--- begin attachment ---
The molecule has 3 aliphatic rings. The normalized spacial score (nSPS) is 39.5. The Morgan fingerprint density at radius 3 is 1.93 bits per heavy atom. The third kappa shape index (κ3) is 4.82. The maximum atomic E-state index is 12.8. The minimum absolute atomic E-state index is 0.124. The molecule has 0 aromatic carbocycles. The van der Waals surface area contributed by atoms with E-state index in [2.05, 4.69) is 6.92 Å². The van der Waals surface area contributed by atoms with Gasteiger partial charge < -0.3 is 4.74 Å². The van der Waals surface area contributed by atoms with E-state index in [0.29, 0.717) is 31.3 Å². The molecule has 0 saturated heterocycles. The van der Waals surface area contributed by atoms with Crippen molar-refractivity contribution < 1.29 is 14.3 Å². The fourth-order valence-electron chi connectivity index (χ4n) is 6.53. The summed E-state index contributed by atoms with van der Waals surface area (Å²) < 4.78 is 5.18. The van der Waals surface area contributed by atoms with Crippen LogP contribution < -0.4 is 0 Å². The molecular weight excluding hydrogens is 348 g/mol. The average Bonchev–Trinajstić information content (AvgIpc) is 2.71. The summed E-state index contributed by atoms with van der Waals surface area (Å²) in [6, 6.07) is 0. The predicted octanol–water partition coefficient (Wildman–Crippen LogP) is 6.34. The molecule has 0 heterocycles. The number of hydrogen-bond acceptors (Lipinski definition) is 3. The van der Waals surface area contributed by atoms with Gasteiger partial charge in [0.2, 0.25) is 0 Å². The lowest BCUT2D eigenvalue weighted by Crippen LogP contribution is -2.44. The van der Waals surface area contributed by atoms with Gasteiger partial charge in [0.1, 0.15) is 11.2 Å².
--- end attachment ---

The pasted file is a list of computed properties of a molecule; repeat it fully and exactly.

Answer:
The molecule has 3 aliphatic rings. The normalized spacial score (nSPS) is 39.5. The Morgan fingerprint density at radius 3 is 1.93 bits per heavy atom. The third kappa shape index (κ3) is 4.82. The maximum atomic E-state index is 12.8. The minimum absolute atomic E-state index is 0.124. The molecule has 0 aromatic carbocycles. The van der Waals surface area contributed by atoms with E-state index in [2.05, 4.69) is 6.92 Å². The van der Waals surface area contributed by atoms with Gasteiger partial charge < -0.3 is 4.74 Å². The van der Waals surface area contributed by atoms with E-state index in [0.29, 0.717) is 31.3 Å². The molecule has 0 saturated heterocycles. The van der Waals surface area contributed by atoms with Crippen molar-refractivity contribution < 1.29 is 14.3 Å². The fourth-order valence-electron chi connectivity index (χ4n) is 6.53. The summed E-state index contributed by atoms with van der Waals surface area (Å²) < 4.78 is 5.18. The van der Waals surface area contributed by atoms with Crippen LogP contribution < -0.4 is 0 Å². The molecular weight excluding hydrogens is 348 g/mol. The average Bonchev–Trinajstić information content (AvgIpc) is 2.71. The summed E-state index contributed by atoms with van der Waals surface area (Å²) in [6, 6.07) is 0. The predicted octanol–water partition coefficient (Wildman–Crippen LogP) is 6.34. The molecule has 0 heterocycles. The number of hydrogen-bond acceptors (Lipinski definition) is 3. The van der Waals surface area contributed by atoms with Gasteiger partial charge in [0.2, 0.25) is 0 Å². The lowest BCUT2D eigenvalue weighted by Crippen LogP contribution is -2.44. The van der Waals surface area contributed by atoms with Gasteiger partial charge in [0.1, 0.15) is 11.2 Å².